Vicky Krieps in Phantom Thread

Following the Thread — I

Watching all of Paul Thomas Anderson: Hard Eight and Boogie Nights

On Christmas this year my husband and I saw Phantom Thread on 70mm here in New York. It was a magical experience and has inspired us to rewatch, chronologically, all of Paul Thomas Anderson’s feature films. So, I’m here to invite you along for this journey. I won’t be recapping the stories, no exhaustive research, just trying to understand what they have in common, how they fit together and what I can learn from this dude. No real spoilers but this will probably be pretty boring if you haven’t see the movies.

For context read Part II: Magnolia, Part III: Punch-Drunk Love, Part IV: There Will Be Blood, Part V: The Master, Part VI: Inherent Vice and Part VII: Phantom Thread.

John C. Reilly and Philip Baker Hall in Hard Eight

Hard Eight is a not quite a gangster movie because of how totally alone all of its characters are; without family, friendship, networks they drift and cling to each other. To be a gangster movie you need institutions, organized crime requires an organization. The cling is not desperation, though, but a sad, kind, loyal static electricity. There are secrets here, the kind of secrets that cause structural damage in a gangster movie, but without the structure of an organization the damage secrets cause is different, emotional, human. There are secrets but there is no deceit.

Hard Eight is the only PTA film I hadn’t seen before this endeavour and what was most striking to me about it was watching someone like Anderson struggle with tone. His adoration of noir and the gangers movies that this is not, is clear, as is his affection for Quentin Tarantino’s zingy voice. Watching it you can see moments of clarity, of a unique and special perspective, but those are exceptions. The bulk of the movie is an artfully-executed, small, quiet version of a straightforward two-bit hustler movie. I imagine it is very hard to make a scene of two serious men drinking coffee in a diner particularly special, but a compassionate director with a delicate touch can make something satisfying out of it, which he does here several times.

The other surprise is pre-goop Gwyneth Paltrow. This character and her performance are really special. Beautiful-Reno-cocktail-waitress/prostitute-who-falls-in-with-petty-criminals is about as interesting on paper as two-down-on-their-luck-gamblers-making-plans-over-black-coffee-at-a-diner, quick to turn trite. Even the reversals for this character as predictable. Philip Baker Hall asks her if she is in school, saving for something, expecting the redemption story we all expect, but she doesn’t deliver. It’s exciting to see her motives play out unanswered and her performance is ethereal and beautiful to watch.

Having just watched Phantom Thread, it’s interesting to compare Clementine (Paltrow) to Alma (Vicky Krieps). These are women whose pasts are vaguely humble, possibly dark, but mainly the past is a vehicles to get them to this moment in time. The past we never see plays a part in who they are, though who they are seems to be something deeper, more personal than merely a sum of experience.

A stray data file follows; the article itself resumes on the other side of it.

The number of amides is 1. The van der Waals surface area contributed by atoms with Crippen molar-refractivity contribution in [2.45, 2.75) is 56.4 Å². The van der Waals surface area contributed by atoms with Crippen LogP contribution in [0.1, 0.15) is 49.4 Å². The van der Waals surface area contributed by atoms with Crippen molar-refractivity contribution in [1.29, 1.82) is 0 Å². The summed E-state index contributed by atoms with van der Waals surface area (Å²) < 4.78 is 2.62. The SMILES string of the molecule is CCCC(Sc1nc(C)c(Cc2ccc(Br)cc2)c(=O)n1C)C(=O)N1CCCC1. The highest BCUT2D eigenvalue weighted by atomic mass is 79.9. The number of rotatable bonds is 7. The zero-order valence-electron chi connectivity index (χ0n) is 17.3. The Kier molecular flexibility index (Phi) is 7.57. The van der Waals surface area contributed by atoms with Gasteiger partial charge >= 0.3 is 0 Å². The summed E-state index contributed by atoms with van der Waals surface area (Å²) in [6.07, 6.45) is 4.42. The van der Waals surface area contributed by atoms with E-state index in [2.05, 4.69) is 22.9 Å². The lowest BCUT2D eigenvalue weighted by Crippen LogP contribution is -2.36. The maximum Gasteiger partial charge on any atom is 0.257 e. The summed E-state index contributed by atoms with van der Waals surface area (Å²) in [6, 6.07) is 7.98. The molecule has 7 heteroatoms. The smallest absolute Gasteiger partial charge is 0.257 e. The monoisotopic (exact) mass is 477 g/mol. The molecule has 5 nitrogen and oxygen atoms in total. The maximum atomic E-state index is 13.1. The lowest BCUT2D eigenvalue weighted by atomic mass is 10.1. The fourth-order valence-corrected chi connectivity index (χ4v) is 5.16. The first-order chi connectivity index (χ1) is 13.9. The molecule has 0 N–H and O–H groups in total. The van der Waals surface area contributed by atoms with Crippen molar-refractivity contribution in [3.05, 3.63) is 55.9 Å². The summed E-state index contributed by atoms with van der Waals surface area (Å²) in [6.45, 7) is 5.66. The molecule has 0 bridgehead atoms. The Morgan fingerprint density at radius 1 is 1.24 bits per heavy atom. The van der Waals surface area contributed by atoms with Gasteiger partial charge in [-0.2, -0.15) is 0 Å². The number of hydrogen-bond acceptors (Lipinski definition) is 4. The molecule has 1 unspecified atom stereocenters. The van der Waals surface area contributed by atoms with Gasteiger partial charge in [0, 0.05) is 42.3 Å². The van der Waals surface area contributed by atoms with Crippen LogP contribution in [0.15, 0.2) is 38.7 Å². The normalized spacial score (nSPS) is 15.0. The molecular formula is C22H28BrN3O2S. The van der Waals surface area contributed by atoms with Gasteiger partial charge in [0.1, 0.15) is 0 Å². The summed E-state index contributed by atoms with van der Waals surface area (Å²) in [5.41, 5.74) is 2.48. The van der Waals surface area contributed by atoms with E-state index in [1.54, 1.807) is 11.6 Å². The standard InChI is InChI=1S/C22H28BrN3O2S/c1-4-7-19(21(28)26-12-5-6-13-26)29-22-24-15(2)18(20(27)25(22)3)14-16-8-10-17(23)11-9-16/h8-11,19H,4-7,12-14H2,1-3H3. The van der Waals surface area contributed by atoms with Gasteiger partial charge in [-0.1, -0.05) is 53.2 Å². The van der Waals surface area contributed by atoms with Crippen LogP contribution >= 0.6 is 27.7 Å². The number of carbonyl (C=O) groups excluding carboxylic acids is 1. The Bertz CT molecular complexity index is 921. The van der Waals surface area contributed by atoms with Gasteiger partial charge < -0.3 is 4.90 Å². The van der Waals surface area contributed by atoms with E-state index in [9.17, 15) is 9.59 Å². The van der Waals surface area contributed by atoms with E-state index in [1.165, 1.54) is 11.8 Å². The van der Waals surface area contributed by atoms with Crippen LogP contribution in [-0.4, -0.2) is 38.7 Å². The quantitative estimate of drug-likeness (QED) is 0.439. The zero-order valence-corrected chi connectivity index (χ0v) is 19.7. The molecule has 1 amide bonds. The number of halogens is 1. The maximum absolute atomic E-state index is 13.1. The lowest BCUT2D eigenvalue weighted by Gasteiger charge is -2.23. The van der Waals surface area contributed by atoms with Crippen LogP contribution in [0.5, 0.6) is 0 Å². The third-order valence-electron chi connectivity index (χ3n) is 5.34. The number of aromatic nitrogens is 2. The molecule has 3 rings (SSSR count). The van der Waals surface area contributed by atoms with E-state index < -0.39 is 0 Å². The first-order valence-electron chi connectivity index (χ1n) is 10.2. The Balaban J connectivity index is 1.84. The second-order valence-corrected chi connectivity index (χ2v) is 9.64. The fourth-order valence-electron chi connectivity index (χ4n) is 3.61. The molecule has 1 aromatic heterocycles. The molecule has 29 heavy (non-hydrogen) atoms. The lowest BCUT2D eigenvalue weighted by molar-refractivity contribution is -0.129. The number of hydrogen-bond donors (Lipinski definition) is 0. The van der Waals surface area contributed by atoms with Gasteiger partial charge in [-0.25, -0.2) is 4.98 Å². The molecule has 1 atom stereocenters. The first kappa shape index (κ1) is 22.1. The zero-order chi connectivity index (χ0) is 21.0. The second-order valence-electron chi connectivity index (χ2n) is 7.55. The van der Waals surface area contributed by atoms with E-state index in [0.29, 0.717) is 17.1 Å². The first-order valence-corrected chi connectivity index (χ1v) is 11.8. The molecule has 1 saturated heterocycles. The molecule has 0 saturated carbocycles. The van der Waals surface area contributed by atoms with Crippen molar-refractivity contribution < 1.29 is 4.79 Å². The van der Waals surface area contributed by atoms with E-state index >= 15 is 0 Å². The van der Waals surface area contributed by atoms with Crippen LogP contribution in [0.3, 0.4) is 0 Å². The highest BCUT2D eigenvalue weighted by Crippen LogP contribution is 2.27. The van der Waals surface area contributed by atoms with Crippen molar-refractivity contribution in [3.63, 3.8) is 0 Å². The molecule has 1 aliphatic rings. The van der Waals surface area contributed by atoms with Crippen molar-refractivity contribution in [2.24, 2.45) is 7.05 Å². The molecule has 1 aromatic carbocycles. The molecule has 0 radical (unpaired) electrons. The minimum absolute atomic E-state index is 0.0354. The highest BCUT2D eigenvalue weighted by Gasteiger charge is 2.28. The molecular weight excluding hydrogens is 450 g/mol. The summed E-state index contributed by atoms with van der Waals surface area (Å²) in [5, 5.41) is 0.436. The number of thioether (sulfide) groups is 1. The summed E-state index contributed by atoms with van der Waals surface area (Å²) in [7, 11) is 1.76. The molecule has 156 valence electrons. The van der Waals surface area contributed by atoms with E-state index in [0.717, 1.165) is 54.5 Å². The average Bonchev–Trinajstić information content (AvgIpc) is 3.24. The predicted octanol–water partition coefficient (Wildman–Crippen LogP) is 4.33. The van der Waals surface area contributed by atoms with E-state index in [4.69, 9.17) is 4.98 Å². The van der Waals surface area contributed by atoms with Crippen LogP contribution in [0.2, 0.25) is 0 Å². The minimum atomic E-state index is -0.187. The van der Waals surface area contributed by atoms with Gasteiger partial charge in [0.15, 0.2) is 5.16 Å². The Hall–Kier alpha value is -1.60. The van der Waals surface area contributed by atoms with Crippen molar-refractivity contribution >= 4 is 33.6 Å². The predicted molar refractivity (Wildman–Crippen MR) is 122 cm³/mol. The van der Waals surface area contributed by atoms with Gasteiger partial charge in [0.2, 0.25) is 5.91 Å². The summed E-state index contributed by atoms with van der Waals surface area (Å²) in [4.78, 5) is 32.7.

Philip Seymour Hoffman, William H. Macy, Burt Reynolds and Ricky Jay in Boogie Nights

Boogie Nights treats it’s characters with such tenderness that when things devolve for them, when their sheltered ignorance comes to bite them in the butt, you don’t laugh. Yes, the characters are not in on a lot of the jokes in the first act but somehow it isn’t mean. John C. Reilly’s sweetness, Julianne Moore’s mothering; these characters genuinely love each other and are seeking love in its most profound sense.

Like Hard Eight, what we expect, horrible people to exploit each other, is not what we get. What we see on screen is a group of pretty regular, if somewhat damaged, people trying to find companionship. Where hurt comes through in Boogie Nights, is in the past. Some of these characters have pasts that are named and take a lead in their lives. Mark Wahlberg’s scene with his mother gestures broadly at a troubled home life. Heather Graham’s roller skate beatdown and her painful cries of “Don’t disrespect me!” is a startling moment that reveals the hurt endured by this women and what horror she might be running from to choose this life.

The jump from four core characters with clear relationships in Hard Eight to more than ten characters, shifting allegiances over the years covered on screen, is great fun to watch. In Hard Eight there is really only one divergence, where we are faced with the reality of these characters leading separate lives. In Boogie Nights they spin, combine, separate, but loosely follow each other in an arch of success, failure and change lead by the passage of time and the predictability of human behavior. I’m looking forward to watching Magnolia next, with it’s cacophony of storylines.

Next: Part II: Magnolia

Lillian Pontius-Goldblatt

Written by

Brand strategist, movie lover, blowhard

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